This holiday season I was blessed with many gifts, one was a pair of these amazing socks from Tabio USA.
Another (unwelcome gift) was facing the worst cold season I’ve had in a long time with being sick on and off for over a month. Bronchitis is the pits and it totally prevented me from giving these Signature Run Toe socks a proper trial on the running trails or pavement, but I did get to test them out elsewhere.
What better way to break them in than through touring the streets of Rome?
My travels through Rome involved A LOT of walking and with clunky boots the added arch support was a godsend.
I had also been suffering from hotspots on my heels from wearing improper socks a few days prior and these bad boys saved me from any further blistering. The large heel structure and snug fit prevented any potential rubbing and left my feet happy.
The trip was a blast and I made my way home with happy feet and a full and happy heart. I’m very much looking forward to trying them on my next run and will need to report back once I do–it’s getting that much closer to race day and Seneca7 will be here before I know it.
Here’s to health and happiness in the New Year! Cheers!!
Well, I did it! I finished my second racing half marathon! It wasn’t at all as I had planned–this was supposed to be the race I would PR in and where I finally hit sub 2:30, but that didn’t happen and I am okay with it.
Training for this half was touch and go and there were times where I wasn’t sure if I should stick with it. At the end of February shortly after a 10K training run I was hit with the worse case of flu/bronchitis that I’ve experienced since college. It hit really hard and took me out of training mode for 3 weeks. Three weeks might not seem like a huge chunk of time, but it was and it left me with just 4 weeks to retrain my body to run 13.1 miles.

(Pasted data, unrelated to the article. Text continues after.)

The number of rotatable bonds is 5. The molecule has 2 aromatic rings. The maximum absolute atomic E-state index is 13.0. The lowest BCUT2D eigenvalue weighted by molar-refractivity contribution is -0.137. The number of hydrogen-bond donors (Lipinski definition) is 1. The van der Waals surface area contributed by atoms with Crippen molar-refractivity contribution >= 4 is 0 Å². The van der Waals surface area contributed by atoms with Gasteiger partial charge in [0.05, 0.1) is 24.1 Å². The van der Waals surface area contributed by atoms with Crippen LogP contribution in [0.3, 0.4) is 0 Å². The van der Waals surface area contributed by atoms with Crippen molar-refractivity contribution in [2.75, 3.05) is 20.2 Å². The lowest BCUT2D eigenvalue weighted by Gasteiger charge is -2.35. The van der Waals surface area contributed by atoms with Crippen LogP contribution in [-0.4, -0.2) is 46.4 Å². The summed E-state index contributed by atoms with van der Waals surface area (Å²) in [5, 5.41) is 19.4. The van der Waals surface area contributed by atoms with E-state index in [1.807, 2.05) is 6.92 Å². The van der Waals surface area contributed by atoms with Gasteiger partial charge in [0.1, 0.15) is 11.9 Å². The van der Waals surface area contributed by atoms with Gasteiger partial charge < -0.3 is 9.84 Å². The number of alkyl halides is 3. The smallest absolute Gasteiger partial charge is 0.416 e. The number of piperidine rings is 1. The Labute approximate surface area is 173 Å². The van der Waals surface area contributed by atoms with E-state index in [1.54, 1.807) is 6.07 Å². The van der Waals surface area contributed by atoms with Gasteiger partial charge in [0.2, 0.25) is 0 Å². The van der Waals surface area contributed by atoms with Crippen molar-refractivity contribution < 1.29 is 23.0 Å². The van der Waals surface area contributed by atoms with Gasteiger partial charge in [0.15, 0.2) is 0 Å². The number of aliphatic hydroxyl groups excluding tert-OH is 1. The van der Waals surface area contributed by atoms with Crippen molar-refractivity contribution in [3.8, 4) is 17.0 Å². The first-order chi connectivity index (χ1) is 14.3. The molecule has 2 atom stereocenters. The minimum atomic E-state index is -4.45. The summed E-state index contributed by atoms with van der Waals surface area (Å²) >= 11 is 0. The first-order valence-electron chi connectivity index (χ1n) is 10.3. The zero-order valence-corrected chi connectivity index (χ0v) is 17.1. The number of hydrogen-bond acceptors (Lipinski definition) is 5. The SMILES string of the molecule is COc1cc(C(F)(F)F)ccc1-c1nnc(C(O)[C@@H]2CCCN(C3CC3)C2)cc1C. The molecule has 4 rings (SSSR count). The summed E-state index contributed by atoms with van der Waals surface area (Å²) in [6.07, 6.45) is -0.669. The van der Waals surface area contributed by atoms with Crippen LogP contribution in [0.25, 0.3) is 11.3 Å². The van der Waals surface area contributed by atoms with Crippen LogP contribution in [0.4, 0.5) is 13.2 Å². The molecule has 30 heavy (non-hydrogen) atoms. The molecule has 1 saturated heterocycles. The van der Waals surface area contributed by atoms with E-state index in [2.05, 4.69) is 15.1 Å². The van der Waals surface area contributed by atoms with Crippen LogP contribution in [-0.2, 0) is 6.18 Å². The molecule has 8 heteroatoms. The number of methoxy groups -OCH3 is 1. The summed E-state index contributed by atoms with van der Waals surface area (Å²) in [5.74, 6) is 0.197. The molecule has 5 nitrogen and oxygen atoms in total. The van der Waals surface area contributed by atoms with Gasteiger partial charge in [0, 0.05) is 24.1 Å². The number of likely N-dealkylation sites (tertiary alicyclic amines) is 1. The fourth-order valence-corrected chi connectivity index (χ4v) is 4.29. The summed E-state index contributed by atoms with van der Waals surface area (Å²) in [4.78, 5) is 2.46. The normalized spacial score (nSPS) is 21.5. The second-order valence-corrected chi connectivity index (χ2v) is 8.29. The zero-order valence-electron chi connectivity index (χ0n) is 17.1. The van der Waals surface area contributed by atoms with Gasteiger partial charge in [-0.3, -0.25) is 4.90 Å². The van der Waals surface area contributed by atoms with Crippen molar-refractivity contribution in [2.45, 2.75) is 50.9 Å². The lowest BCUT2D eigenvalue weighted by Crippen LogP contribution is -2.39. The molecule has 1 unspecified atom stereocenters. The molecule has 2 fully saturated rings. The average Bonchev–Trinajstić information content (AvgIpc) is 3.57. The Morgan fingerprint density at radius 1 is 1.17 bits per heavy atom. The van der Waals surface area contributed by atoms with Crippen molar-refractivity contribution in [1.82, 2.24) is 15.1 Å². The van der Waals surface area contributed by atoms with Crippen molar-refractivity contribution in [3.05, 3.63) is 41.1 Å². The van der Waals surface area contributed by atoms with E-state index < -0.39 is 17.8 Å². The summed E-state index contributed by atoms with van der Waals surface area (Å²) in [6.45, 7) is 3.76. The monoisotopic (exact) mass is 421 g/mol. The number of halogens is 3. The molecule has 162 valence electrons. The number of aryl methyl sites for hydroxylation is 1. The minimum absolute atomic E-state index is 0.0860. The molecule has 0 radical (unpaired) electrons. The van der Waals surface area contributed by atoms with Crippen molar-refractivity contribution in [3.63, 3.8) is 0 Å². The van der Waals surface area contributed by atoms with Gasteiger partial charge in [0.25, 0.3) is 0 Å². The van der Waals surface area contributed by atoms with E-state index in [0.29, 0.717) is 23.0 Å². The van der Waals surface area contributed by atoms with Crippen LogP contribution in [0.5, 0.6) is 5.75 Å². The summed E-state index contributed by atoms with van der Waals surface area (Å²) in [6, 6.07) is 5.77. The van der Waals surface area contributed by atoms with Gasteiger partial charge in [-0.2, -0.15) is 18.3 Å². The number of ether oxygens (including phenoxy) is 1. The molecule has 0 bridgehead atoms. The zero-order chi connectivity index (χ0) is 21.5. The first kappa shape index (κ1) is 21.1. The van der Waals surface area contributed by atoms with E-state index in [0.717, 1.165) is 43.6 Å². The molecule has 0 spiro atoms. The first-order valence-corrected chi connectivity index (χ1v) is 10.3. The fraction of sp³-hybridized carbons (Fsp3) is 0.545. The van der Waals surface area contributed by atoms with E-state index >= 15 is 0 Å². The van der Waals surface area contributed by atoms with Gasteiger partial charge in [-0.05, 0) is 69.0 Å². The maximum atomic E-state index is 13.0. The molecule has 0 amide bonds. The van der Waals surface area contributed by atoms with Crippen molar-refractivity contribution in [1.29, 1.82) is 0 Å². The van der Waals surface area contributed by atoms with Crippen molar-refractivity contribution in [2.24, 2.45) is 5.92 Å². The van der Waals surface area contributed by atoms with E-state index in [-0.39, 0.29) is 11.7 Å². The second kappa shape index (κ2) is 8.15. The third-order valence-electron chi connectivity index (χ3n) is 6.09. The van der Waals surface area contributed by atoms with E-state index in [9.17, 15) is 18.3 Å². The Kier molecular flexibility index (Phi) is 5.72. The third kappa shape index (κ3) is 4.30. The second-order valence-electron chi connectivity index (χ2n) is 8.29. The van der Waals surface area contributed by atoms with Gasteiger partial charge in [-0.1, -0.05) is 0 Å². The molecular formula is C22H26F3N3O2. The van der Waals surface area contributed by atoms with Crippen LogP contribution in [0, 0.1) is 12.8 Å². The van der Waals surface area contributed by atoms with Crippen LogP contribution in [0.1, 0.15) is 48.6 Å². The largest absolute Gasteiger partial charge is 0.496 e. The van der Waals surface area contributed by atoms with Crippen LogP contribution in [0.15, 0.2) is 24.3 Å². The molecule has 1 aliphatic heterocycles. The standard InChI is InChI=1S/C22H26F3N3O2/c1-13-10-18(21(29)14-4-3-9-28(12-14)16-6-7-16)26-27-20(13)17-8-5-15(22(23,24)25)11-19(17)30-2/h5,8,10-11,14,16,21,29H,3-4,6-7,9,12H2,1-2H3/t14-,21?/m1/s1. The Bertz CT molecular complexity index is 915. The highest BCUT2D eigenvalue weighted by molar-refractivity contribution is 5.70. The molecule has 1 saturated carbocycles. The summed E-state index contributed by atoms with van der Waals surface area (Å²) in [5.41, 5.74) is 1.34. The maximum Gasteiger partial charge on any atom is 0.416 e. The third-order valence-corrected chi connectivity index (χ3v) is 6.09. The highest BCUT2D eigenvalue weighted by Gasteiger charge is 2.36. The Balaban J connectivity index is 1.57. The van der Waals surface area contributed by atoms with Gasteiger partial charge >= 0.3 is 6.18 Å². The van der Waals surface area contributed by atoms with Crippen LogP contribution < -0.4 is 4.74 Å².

I went in without high expectations and accepted the fact that this would not be the race I had initially hoped for. What I didn’t account for was how mentally challenging it would be. This race was probably one of the most difficult ones to date. I was (and still am) fighting yet another cold with a cough and the medication I take does wonders, but it also dries me out. By mile 4 I was regretting my decision to stick with the half–I kept wishing I had just downgraded to the 10k. I was parched and my lungs burned as I sputtered out dry coughs.
The inner dialogue I had with myself was at times comical, but mostly I kept repeating, “FUCK! Why is this so hard? What am I doing here. Why didn’t I downgrade. 9 more miles?! What in the actual fuck? How will I make it through”.